ASMFC Spring 2023 Meeting Recap: Historic Action on Striped Bass (Part 1/2)

What a week for striped bass! By now, I imagine many of you know that the Atlantic States Marine Fisheries Commission’s Striped Bass Board took historic action to conserve striped bass and there will be new regs over the next few months. We’d like to extend a huge THANK YOU to the entire striped bass community for their support and several key Board members for their foresight and leadership—Striped bass are without a doubt in a better position for future abundance today than they were last week. This community played a real role towards that.

Normally, ASGA’s meeting recap blogs are one document, but considering the historic nature of the striped bass decisions, we decided to do two parts. This blog will cover striped bass, and Part Two, will cover the false albacore-Atlantic Bonito discussion and some additional discussions. 

Striped Bass:

The Striped Bass Board was the meeting’s most pivotal and anticipated, due to significant recreational harvests increase in 2022 destroying rebuilding projections. If you’re interested to learn more about that development and lead-up to this meeting, check out this blog. ASGA’s primary ask was to initiate Addendum II to change regulations in 2024 to protect the 2015-year class. Those 2015s represent the eighth best year class in the time-series and our last best hope to rebuild the stock by 2029. However, we remained incredibly concerned about what harvest on the 2015s would look like in 2023, because 100% of the 2015s would be recruited into the slot limit for this year—harvests assumedly would increase over the doubled-harvest in 2022. 

In our early conversations with Board Members, we began to hear murmurs of the possibility to do something immediately to impact the 2023 season: a little known and rarely used management tool in the ASMFC’s Charter, Emergency Action. Obviously, we were intrigued by the possibility to do something now to prevent a rebuilding failure, but we had our doubts the Board would Act, let alone meet the 2/3rd vote threshold. Sure enough, however, the Board acted decisively on both the Addendum and Emergency Action, and ASGA cannot thank them enough. 

I’ll be diving deeper into each of the three actions the Board approved, but here is a quick hit (in order they were approved):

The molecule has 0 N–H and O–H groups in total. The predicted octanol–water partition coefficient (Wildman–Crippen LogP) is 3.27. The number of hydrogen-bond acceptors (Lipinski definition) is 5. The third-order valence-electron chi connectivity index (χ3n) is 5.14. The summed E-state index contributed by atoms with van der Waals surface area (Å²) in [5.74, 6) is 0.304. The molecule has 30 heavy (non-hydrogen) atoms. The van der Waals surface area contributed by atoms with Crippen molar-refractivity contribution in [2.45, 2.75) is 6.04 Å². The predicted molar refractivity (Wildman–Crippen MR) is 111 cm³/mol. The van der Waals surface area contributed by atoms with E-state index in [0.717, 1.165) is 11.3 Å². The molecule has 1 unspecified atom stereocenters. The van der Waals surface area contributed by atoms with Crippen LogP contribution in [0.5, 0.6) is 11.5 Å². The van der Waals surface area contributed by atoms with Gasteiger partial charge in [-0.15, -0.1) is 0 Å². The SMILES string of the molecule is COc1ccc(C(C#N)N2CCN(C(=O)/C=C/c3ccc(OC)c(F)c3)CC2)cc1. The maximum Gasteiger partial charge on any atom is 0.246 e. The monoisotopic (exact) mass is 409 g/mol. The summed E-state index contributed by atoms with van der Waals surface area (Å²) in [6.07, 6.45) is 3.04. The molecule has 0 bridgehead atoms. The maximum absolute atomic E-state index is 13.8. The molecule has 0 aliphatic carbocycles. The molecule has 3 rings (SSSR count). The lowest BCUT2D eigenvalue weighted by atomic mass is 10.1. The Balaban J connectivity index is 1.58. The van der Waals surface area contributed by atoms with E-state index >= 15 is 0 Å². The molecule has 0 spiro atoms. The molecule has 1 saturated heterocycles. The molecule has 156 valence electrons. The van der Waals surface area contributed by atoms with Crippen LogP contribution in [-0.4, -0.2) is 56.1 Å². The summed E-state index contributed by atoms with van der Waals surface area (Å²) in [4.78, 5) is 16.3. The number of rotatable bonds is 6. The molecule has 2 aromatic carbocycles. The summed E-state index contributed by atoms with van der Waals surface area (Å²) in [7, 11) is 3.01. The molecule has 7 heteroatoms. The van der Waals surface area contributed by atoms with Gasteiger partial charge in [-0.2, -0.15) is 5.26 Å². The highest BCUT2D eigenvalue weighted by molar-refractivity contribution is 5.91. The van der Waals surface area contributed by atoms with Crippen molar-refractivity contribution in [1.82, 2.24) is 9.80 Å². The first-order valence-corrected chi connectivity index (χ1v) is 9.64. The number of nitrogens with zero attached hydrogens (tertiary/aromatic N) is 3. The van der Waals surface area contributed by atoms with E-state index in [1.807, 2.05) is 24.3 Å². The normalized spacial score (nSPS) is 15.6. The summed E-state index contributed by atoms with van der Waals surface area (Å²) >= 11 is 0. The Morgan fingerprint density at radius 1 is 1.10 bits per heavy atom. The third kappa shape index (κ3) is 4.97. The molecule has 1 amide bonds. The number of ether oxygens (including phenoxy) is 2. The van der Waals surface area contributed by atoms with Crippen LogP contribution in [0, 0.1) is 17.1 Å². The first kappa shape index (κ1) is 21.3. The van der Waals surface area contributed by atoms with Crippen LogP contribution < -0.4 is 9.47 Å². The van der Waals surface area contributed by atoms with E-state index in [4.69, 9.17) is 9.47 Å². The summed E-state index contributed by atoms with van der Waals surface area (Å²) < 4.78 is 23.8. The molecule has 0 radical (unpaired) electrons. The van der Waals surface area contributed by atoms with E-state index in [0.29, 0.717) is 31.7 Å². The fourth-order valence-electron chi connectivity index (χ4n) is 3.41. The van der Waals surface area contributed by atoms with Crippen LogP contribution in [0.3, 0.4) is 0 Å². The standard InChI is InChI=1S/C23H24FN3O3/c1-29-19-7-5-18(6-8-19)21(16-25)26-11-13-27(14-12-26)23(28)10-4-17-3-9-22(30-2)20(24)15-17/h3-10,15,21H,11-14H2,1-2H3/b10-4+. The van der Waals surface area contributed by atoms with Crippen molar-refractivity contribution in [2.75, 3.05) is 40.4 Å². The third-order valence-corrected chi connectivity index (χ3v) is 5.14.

1. Addendum II: will develop new recreational and commercial regulations for the ocean and Chesapeake Bay fisheries to bring fishing mortality back to the target level (F=0.17). These measures will consider moving the slot limit, harvest season closures, and set a maximum size limit for the other fisheries (CBay and Commercial). Importantly, this motion, which was approved unanimously, gives the SB Board authority to make changes after the upcoming 2024 and 2026 stock assessments if rebuilding projections are below 50%. 
  2. Emergency Action: The Board voted 15-1(NJ) in favor of taking emergency action to overlay a maximum 31” size limit on all recreational fisheries. So, this creates a coastwide slot limit of 28-31” for striped bass. States must implement this regulation as soon as possible and no later than July 2nd of this year. These Emergency regs will be effective for 180 days (from May 2nd) and can be extended by one-year two separate times if need be. (there may be an extension, but then Addendum II regs will kick in once the Board finalizes, later this year.) 
  3. Addendum I: The Board approved Option E for Commercial Ocean Quota Transfers, the most restrictive alternative. 

Addendum II:

After the Technical Committee received a presentation on updated (and all but failed) rebuilding projections, Dr. Justin Davis of Connecticut offered the first motion to initiate Addendum II. It was seconded by Emerson Hasbrouck of New York. In his rationale, Dr. Davis leaned on the progress the Board has made in recent years to be more conservative with this fish, the clear guidance that striped bass will not rebuild without action, the need to place conservation on ALL sectors, and the opportunity to reassess after the 2024 assessment update. We couldn’t agree more on any of those points. 

After some supporting discussion, Dr. Mike Armstrong of Massachusetts offered a motion to add a provision: to grant the Board authority to make changes after upcoming stock assessments if rebuilding projections fall below 50%. Despite some fringe comments questioning the validity of the 2023 data/projections and the reality of reaching the SSB Target—this is similar to a provision made during the Amendment 7 process a couple years back. The amended motion passed unanimously. 

ASGA fully supports this motion and the tools it grants the Board. We need to rebuild striped bass, and this motion will certainly make that more realistic. And, again, unanimous support for precautionary management and conservation at the SB Board, maybe the Board is evolving for the better? Kudos to Justin Davis, Emerson Hasbrouck, Mike Armstrong, David Borden, and the rest of the SB Board for carrying this action. The Board, however, was far from finished.